Richard Samko on receiving the 2016 Roma Spirit Award: Give Romani people a chance!
On Saturday 10 December 2016, Human Rights Day, I received the Roma Spirit Award in the category of Media. I would like to once again thank everybody who nominated me.
I also thank all those who have sent their congratulations and expressed their support. I appreciate it very much. Paľikerav!
In the speech I gave I did not manage to say everything that was on my mind. The exceptional Roma Spirit event this year was influenced by the events around the tragedy in Žatec during which a young Romani man died in a local pizzeria under circumstances that have yet to be clarified.
That case provoked the extraordinary Romani figure Mr Gejza Horváth to refuse to participate in the Roma Spirit ceremony. I vastly respect his position.
Mr Horváth was not taking a stance against the Roma Spirit event per se. He took a stand to express his uneasiness over the fact that a significant part of society and leading Government representatives have long stayed silent and tolerated a great deal of lawlessness here.
In Žatec and elsewhere, the situation vis-à-vis Romani people is rather tense. I perceived Mr Horváth's reaction to be an effort to make it clear how important it is NOT TO STAY SILENT.
It is important for precisely the authority figures of our nation to be able, together with politicians, to calm a tense situation and show the people that they are taking an interest in them. Why this is important has since been demonstrated by the case of Radek Banga.
The death threats Mr Banga has received for protesting the awarding of the "Czech Nightingale" music award to the Ortel band are proof that Mr Horváth's protest gesture actually was appropriate. Permit me to draw two comparisons here.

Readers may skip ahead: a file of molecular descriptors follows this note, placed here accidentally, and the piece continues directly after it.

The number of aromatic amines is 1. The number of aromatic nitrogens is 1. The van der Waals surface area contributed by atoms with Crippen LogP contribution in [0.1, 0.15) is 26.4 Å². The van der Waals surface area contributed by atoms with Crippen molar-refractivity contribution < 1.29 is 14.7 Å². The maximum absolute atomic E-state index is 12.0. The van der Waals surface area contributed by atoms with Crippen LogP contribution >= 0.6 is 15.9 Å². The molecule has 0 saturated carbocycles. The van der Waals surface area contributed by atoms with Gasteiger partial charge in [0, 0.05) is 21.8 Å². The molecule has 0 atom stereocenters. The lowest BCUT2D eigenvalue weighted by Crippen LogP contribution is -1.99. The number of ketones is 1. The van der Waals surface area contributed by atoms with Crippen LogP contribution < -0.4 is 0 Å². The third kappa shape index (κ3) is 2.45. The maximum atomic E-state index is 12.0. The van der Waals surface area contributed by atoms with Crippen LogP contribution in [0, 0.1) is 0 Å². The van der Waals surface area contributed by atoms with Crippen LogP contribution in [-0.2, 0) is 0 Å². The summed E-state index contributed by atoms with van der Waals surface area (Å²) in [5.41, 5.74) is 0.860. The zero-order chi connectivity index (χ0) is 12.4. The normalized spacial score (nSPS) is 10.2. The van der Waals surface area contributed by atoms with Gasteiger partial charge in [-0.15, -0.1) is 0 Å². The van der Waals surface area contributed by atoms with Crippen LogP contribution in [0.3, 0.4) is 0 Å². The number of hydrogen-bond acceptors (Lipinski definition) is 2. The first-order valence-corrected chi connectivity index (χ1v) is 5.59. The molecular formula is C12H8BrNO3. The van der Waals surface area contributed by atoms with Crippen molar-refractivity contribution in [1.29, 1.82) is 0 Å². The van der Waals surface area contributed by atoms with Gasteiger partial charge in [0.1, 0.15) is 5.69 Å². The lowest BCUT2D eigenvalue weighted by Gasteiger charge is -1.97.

If a tragedy happens on the rail lines, the ministers and professionals immediately make an appearance, calm the situation, and assure the citizens that they are arranging for a proper investigation and that the appropriate measures will be taken. In the USA, for example, if there is a clash between a member of the African-American community and police officers, the President makes an appearance and calms the situaiton.
Why can't this happen in our country too, I ask myself? When I gave my speech at Roma Spirit, I said that for mutual tolerance and understanding it is essential that we get to know each other and that we have enough opportunities to do so.
Nineteen years go, as a beginning journalist, I got the opportunity to work in the most prestigious Czech media outlet there is. The news director of Czech Television, Zdeněk Šámal, took a leap of faith back then.
He gave me a job and told me: "Show us what you can do!" I am greatly appreciative that he did so.
I have never abused that opportunity and I never will. Because of it, I have become a television moderator and reporter.
That's what this is all about. I am convinced that if Romani people get the chance to show what they are capable of, then they won't compromise themselves.
Anybody who does compromise themselves in such circumstances is just an idiot! What I am trying to say is that it is important for society to give Romani people the opportunity to get adequate jobs, not just to work "under the table", to live in adequate housing, not just in the rotten residential hotels, to make friends, not opponents.
I also want to tell all Romani people that it is important to stand your ground, to follow your dreams, to be persistent, not to be discouraged by the first barrier you encounter. Do not become an unwholesome part of society.
In conclusion, I would like to thank the Roma Spirit Awards. When I received this award I became aware of the great purpose of this event.
The people who organize it - and they are predominanlty non-Roma - do not have to go to all that trouble. Romale, these people take us seriously.
We should express our support for them. Once again, I express my great thanks to Michael Kocáb and his team.
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